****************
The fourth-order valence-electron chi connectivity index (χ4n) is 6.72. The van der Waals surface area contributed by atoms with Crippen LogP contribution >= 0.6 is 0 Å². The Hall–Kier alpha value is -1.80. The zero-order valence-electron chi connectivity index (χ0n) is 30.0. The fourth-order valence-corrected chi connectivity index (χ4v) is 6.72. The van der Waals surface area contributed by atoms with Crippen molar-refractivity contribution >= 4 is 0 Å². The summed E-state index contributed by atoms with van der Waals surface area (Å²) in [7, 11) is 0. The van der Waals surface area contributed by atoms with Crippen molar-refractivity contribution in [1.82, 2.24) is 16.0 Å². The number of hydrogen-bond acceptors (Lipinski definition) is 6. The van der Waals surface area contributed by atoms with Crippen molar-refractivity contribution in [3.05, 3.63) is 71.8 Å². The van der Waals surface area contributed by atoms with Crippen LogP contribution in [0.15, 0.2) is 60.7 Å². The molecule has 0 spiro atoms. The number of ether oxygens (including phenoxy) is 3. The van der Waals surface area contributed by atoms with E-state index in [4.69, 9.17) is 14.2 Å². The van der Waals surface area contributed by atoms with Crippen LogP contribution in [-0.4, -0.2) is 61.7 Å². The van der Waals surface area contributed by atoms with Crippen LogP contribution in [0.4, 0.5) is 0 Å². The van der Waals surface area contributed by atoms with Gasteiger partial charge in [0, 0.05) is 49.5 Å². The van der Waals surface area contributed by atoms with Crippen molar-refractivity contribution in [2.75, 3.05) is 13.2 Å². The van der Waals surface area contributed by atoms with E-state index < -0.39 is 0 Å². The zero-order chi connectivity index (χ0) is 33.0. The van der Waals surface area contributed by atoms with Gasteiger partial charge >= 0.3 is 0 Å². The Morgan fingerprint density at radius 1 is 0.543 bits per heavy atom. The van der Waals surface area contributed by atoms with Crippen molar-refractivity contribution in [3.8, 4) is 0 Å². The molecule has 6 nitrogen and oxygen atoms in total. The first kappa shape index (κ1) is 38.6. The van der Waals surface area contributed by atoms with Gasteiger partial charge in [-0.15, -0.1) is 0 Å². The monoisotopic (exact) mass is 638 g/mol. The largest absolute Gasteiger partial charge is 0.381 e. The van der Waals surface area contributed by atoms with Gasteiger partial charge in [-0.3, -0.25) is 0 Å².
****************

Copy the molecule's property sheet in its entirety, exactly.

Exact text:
The fourth-order valence-electron chi connectivity index (χ4n) is 6.72. The van der Waals surface area contributed by atoms with Crippen LogP contribution >= 0.6 is 0 Å². The Hall–Kier alpha value is -1.80. The zero-order valence-electron chi connectivity index (χ0n) is 30.0. The fourth-order valence-corrected chi connectivity index (χ4v) is 6.72. The van der Waals surface area contributed by atoms with Crippen molar-refractivity contribution >= 4 is 0 Å². The summed E-state index contributed by atoms with van der Waals surface area (Å²) in [7, 11) is 0. The van der Waals surface area contributed by atoms with Crippen molar-refractivity contribution in [1.82, 2.24) is 16.0 Å². The number of hydrogen-bond acceptors (Lipinski definition) is 6. The van der Waals surface area contributed by atoms with Crippen molar-refractivity contribution in [3.05, 3.63) is 71.8 Å². The van der Waals surface area contributed by atoms with Crippen LogP contribution in [0.15, 0.2) is 60.7 Å². The molecule has 0 spiro atoms. The number of ether oxygens (including phenoxy) is 3. The van der Waals surface area contributed by atoms with E-state index in [4.69, 9.17) is 14.2 Å². The van der Waals surface area contributed by atoms with Crippen LogP contribution in [-0.4, -0.2) is 61.7 Å². The van der Waals surface area contributed by atoms with Crippen LogP contribution in [0.4, 0.5) is 0 Å². The van der Waals surface area contributed by atoms with Gasteiger partial charge in [0, 0.05) is 49.5 Å². The van der Waals surface area contributed by atoms with Crippen molar-refractivity contribution in [2.75, 3.05) is 13.2 Å². The van der Waals surface area contributed by atoms with E-state index < -0.39 is 0 Å². The zero-order chi connectivity index (χ0) is 33.0. The van der Waals surface area contributed by atoms with Gasteiger partial charge >= 0.3 is 0 Å². The Morgan fingerprint density at radius 1 is 0.543 bits per heavy atom. The van der Waals surface area contributed by atoms with Crippen molar-refractivity contribution in [3.8, 4) is 0 Å². The molecule has 6 nitrogen and oxygen atoms in total. The first kappa shape index (κ1) is 38.6. The van der Waals surface area contributed by atoms with Gasteiger partial charge in [-0.15, -0.1) is 0 Å². The monoisotopic (exact) mass is 638 g/mol. The largest absolute Gasteiger partial charge is 0.381 e. The van der Waals surface area contributed by atoms with Gasteiger partial charge in [-0.3, -0.25) is 0 Å².